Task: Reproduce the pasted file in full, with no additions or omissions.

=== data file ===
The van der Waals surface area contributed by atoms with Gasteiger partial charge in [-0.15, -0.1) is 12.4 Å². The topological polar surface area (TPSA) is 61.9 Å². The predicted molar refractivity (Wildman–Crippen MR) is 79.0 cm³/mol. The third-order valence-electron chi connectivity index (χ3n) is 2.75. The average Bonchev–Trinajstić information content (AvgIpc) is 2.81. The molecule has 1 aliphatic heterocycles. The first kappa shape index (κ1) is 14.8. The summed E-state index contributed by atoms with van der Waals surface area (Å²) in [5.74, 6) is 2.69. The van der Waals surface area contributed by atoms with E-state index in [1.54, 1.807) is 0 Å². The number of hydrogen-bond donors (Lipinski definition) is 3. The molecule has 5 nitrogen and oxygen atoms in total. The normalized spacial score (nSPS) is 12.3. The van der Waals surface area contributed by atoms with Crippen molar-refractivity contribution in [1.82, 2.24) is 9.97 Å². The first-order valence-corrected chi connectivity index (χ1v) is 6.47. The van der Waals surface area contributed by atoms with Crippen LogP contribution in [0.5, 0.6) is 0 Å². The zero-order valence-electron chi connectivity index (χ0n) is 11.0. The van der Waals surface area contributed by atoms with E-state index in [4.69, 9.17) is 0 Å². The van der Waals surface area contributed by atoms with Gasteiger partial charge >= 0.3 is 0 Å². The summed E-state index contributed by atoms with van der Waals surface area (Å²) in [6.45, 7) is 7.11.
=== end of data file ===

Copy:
The van der Waals surface area contributed by atoms with Gasteiger partial charge in [-0.15, -0.1) is 12.4 Å². The topological polar surface area (TPSA) is 61.9 Å². The predicted molar refractivity (Wildman–Crippen MR) is 79.0 cm³/mol. The third-order valence-electron chi connectivity index (χ3n) is 2.75. The average Bonchev–Trinajstić information content (AvgIpc) is 2.81. The molecule has 1 aliphatic heterocycles. The first kappa shape index (κ1) is 14.8. The summed E-state index contributed by atoms with van der Waals surface area (Å²) in [5.74, 6) is 2.69. The van der Waals surface area contributed by atoms with E-state index in [1.54, 1.807) is 0 Å². The number of hydrogen-bond donors (Lipinski definition) is 3. The molecule has 5 nitrogen and oxygen atoms in total. The normalized spacial score (nSPS) is 12.3. The van der Waals surface area contributed by atoms with Crippen molar-refractivity contribution in [1.82, 2.24) is 9.97 Å². The first-order valence-corrected chi connectivity index (χ1v) is 6.47. The van der Waals surface area contributed by atoms with Crippen LogP contribution in [0.5, 0.6) is 0 Å². The zero-order valence-electron chi connectivity index (χ0n) is 11.0. The van der Waals surface area contributed by atoms with E-state index in [4.69, 9.17) is 0 Å². The van der Waals surface area contributed by atoms with Gasteiger partial charge >= 0.3 is 0 Å². The summed E-state index contributed by atoms with van der Waals surface area (Å²) in [6.45, 7) is 7.11.